Waldenstrom's Macroglobulinemia - Symptoms and Signs

Approved by the Cancer.Net Editorial Board, 04/2016

ON THIS PAGE: You will find out more about body changes and other things that can signal a problem that may need medical care. To see other pages, use the menu.

People with Waldenstrom’s macroglobulinemia may experience the following symptoms or signs. Sometimes, people with Waldenstrom’s macroglobulinemia do not have any of these changes. Or, the cause of a symptom may be another medical condition that is not related to the cancer.

  • Fatigue

  • Unexplained weight loss

  • Enlarged lymph nodes or spleen

  • Numbness, weakness or other nervous system problems, pain in the hands or feet, sometimes called peripheral neuropathy

  • Abdominal swelling and diarrhea

  • Weakness and shortness of breath

  • Infections

  • Raised pink or flesh-colored lesions on the skin

  • Changes in the color of the finger tips when exposed to cold

  • Changes in vision, which may include blurry vision or “double” vision

Certain symptoms, called B symptoms, may signal a more aggressive cancer. Doctors may refer to either “A” or “B” when describing the lymphoma.

A means that a person has not experienced B symptoms, listed below.

B means that a person has experienced the following symptoms:

  • Unexplained weight loss

  • Unexplained fever

  • Heavy sweating, especially at night, that may drench one’s nightclothes or sheets on the bed.

  • Severe and/or extensive skin itchiness

Symptoms of hyperviscosity

IgM proteins are large molecules, and when they accumulate in the blood in high levels, the blood can become viscous or thick. This slows down the flow of blood to different parts of the body. Symptoms of hyperviscosity include:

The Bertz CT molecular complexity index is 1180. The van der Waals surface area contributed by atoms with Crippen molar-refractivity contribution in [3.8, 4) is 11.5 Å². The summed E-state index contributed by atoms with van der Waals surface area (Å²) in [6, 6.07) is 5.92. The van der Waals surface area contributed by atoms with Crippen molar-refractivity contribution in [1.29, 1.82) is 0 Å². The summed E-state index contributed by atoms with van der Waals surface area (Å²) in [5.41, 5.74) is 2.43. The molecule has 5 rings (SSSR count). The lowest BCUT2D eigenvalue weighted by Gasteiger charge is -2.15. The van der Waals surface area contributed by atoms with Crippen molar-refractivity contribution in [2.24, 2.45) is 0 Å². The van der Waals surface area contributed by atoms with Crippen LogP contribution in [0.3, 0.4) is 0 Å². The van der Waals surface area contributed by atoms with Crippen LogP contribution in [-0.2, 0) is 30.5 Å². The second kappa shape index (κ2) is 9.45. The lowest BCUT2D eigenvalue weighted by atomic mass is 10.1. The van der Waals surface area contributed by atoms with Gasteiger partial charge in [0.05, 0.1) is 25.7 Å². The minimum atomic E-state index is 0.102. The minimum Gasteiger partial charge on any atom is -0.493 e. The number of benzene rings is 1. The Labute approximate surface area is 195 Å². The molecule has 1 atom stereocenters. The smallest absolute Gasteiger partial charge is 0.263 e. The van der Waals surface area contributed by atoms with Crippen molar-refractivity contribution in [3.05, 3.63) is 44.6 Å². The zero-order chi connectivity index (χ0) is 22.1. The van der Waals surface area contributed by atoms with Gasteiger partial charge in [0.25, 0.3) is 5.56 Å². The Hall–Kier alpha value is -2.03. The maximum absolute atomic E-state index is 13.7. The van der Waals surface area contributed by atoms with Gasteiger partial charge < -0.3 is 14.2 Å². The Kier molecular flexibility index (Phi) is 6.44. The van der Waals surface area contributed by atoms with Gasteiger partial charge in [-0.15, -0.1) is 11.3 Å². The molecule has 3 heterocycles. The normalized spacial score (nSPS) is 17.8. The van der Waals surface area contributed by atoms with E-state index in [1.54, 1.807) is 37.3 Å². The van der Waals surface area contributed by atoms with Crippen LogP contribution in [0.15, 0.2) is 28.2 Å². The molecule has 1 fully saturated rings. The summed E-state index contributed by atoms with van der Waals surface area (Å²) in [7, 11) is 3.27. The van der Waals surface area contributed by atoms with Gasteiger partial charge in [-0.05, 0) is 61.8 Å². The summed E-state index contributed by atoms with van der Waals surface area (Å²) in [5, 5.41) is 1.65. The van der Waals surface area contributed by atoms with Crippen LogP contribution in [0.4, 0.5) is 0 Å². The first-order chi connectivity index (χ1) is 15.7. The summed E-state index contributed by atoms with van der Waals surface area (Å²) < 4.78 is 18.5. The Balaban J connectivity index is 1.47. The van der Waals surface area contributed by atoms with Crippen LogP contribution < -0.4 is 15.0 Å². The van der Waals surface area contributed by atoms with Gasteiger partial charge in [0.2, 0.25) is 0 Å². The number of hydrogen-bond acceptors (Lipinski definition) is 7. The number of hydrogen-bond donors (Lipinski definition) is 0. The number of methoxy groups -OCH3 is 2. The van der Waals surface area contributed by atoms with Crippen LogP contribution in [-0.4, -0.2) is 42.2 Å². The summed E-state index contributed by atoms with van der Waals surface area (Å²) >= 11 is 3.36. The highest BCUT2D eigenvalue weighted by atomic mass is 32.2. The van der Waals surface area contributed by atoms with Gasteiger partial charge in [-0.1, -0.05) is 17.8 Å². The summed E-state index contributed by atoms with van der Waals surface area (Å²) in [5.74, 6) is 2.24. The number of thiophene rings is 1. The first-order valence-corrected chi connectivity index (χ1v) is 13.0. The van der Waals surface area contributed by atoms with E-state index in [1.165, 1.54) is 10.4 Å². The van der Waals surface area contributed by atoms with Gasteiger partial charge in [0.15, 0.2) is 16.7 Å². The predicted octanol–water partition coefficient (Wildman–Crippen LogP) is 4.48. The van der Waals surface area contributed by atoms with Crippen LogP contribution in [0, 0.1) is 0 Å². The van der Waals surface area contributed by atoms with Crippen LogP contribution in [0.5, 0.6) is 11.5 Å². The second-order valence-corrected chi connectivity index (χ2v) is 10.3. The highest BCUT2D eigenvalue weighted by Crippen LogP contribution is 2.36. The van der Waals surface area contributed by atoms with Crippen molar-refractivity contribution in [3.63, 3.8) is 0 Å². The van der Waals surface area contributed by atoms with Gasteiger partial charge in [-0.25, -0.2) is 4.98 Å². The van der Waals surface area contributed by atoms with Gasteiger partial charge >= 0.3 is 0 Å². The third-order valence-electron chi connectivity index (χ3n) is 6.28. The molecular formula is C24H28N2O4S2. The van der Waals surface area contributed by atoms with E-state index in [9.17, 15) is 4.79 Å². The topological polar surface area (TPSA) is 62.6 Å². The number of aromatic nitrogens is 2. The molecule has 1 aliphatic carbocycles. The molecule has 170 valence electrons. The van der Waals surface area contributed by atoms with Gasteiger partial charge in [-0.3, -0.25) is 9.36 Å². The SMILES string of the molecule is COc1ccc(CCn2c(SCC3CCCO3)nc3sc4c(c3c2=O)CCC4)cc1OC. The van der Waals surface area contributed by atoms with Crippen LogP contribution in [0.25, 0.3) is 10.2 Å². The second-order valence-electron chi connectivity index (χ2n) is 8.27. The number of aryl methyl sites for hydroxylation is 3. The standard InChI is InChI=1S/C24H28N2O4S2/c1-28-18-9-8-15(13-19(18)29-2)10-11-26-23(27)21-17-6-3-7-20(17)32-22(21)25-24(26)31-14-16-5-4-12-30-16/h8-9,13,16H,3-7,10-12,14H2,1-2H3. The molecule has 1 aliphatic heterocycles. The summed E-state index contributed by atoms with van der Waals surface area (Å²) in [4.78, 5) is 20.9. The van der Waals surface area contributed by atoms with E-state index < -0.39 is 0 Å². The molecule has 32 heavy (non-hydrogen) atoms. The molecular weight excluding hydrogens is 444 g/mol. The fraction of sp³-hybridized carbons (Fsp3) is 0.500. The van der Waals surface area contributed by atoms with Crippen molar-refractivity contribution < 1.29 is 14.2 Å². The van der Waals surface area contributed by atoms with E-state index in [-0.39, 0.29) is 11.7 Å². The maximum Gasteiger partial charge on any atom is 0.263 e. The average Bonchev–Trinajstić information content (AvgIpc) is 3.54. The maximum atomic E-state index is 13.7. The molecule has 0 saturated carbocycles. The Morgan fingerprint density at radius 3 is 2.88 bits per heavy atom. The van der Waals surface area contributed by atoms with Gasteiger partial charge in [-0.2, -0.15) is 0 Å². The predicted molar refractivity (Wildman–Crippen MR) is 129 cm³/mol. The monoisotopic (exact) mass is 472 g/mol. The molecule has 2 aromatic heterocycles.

• Vision problems, especially blurred or double vision

  • Confusion

  • Dizziness

  • Loss of coordination

  • Headaches

  • Nosebleeds or bleeding gums

  • Fatigue

If you are concerned about any changes you experience, please talk with your doctor. Your doctor will ask how long and how often you have been experiencing the symptom(s), in addition to other questions. This is to help find out the cause of the problem, called a diagnosis.

If cancer is diagnosed, relieving symptoms remains an important part of cancer care and treatment. This may also be called symptom management, palliative care, or supportive care. Be sure to talk with your health care team about symptoms you experience, including any new symptoms or a change in symptoms.

The next section in this guide is Diagnosis. It explains what tests may be needed to learn more about the cause of the symptoms. Or, use the menu to choose another section to continue reading this guide.